And it's about sharing all these things with your friends and families. Neighbors and colleagues. And over the next week you'll have two great chances to do just that. 

On May 22 Syracuse First is hosting The New Economy sponsored by AmeriCU (my credit union for nearly 20 years, in case you were wondering), in order to "bring together a group of current and future community and business leaders, Local First advocates, and well-known economic development experts to develop solutions for a stronger local economy." Well that sounds like just the sort thing you want to do. Plus Judy Wicks is going to be there, which, you might not know yet, is reason enough to go. 

I'll be there leading a break out session about entrepreneurship with Mitch Patterson and Seth Mulligan from CenterSate CEO, where I'll be talking about the role of foodpreneurship in long term economic stability and community cultural change. 


Your other chance is TODAY at my crowdfunding workshop, which you can register for here


We Want The Funk

I travel, what I would consider, a lot for work. Usually I’d say I get to travel for work. I like to get miles and miles and miles and miles. Just give me some SPACE! I list travel as a perk of the job. But the dudes in local funk & hip hop band Sophistafunk gobble up some miles, to the tune of almost 100,000 miles a year. Which means two things. 

They are working really hard for the opportunity to fill rooms with beats in order to make you, and every single person around you, shake their respective aaaaaasssssssssss (which they absolutely will do.) It means lots of long days after late nights and lots of sitting in a van, which ain’t so great on your body. 
Managing a life from the road can be tough too. Despite all that, when they play, the only people in the room smiling more than those folks attached to those shaking asses, is the dudes in Sophistafunk.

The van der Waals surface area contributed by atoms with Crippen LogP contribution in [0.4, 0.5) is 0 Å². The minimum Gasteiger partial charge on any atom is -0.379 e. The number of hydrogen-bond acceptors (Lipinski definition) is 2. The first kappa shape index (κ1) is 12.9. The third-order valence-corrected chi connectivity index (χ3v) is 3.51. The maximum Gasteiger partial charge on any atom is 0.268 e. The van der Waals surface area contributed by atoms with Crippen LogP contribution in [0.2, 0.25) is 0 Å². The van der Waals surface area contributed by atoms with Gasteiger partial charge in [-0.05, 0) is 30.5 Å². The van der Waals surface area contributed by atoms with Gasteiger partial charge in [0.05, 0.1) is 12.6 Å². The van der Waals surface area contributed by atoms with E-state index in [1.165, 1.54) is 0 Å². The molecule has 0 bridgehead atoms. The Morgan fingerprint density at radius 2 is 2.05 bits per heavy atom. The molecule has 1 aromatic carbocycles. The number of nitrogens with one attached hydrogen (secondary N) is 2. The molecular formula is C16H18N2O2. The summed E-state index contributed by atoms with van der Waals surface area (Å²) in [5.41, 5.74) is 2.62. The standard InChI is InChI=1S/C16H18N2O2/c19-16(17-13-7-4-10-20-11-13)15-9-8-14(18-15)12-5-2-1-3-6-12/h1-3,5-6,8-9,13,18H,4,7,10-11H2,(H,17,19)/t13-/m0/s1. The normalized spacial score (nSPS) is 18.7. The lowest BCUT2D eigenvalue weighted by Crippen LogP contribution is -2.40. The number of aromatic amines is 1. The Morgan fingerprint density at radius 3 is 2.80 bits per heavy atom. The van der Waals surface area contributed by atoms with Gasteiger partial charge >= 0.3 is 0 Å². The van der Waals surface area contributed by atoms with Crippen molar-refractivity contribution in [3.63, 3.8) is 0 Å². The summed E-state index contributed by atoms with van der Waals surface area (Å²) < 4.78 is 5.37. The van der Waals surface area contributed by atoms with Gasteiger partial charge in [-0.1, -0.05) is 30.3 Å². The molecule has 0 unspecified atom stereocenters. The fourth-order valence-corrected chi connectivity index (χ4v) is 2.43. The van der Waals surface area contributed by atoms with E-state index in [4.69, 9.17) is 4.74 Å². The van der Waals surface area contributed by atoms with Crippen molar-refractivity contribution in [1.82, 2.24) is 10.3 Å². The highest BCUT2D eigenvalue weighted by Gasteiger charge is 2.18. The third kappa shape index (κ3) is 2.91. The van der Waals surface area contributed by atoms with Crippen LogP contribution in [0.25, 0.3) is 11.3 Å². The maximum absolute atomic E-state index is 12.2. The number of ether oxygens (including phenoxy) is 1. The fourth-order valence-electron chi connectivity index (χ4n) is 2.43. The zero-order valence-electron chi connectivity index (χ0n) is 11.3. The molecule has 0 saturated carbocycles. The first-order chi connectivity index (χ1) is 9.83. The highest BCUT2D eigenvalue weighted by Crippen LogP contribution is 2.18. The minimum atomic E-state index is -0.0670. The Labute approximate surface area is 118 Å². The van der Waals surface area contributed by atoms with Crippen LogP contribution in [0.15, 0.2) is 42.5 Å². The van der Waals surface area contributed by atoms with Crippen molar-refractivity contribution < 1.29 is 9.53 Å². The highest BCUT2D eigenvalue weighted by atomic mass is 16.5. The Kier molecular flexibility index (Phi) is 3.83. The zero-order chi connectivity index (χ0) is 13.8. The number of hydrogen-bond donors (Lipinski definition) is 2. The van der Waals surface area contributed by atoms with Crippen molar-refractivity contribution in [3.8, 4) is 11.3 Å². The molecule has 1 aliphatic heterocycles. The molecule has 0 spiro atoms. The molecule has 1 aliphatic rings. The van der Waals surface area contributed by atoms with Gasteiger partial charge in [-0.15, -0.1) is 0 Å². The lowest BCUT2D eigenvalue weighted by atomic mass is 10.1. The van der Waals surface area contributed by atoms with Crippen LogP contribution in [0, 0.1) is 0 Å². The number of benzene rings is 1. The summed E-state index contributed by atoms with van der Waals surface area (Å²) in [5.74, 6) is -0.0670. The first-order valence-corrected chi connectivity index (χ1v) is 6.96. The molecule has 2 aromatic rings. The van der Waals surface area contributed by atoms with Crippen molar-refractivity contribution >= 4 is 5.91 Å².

The other thing is that they are burning some gaaaaaaassss to move that ass. But what’s a band to do? Teleportation appears to still be years away. Some of you might say, you’ve gotta walk. But your ass is California. And your ass is in Maine. And your ass is in Virginia. And between here and there, there is countless asses achin’ for a shakin’. So you take a ride. And if you’re Sophistafunk, you convert the van to run on grease

Sophistafunk has been getting some serious love these days, including a great interview with the Village Voice. Unfortunately, mechanics rarely ever expect love as payment for converting your van to biodiesel. So to come up with the loot, they're running a crowdfunding campaign on IndieGoGo. But they're not  just stopping at converting the van. They're also looking to raise funds to put out a new album and go on tour in the UK. 

They've got some great perks like your own Sophistafunk concert or going on tour with band. Can't swing the big ticket items, how about just pre-buying their new album for $10? $25 will getcha the vinyl. My personal favorite is the Coupon book for 10 orders of chicken & waffles at Funk 'n Waffles. You get 10 amazing local, organic meals, and they get some grease to run the van. It's like crowdsourcing fuel. 



Contact Person: Martin Butts

Small Potatoes To Host Workshop on Crowdfunding

Syracuse, NY May 3, 2013 

As banks have tightened the strings on loans, more and more entrepreneurs are looking for alternatives to fund their business start-ups or expansion. Increasingly, they are turning to crowdfunding sites like IndieGoGo and Kickstarter, where they are able to collect small contributions from family, friends, and strangers in exchange for “perks”. In 2012, businesses and individuals successfully crowdfunded $2.7 Billion, and that number is expected to grow to over $5 Billon for 2013. 

Crowdfunding is now part of the White House’s Start-Up America initiative and has been featured in the Wall Street Journal, New York Times, and Inc. Magazine. Done right it not only provides entrepreneurs with funding, but activates their personal network as brand ambassadors. 

Participants in this program will learn how to practically manage and promote an online crowdfunding campaign. We’'ll discuss platforms, developing a promotional plan, building a team, and other aspects of running a successful campaign.

Martin Butts & Small Potatoes, recent winners of a Slow Food CNY Snail of Approval ran a successful crowdfund campaign in 2011.  

May 15, 2013

6:00-9:00pm at the South Side Innovation Center 
                      2610 South Salina Street
                      Syracuse, NY 13205

Cost is $20 per person. 

The workshop begins at 6, and will be followed by a mixer where attendees will be able to meet and talk with local people who have crowdfunded business start-ups and expansions, public art projects, and other ventures.

You can register for this workshop using Eventbrite: http://crowdfundworkshopsyracuse.eventbrite.com/ or email marty@iamsmallpotatoes.com and write WORKSHOP as the subject for more information.

This workshop is being run with the help of Syracuse First as well as the South Side Innovation Center.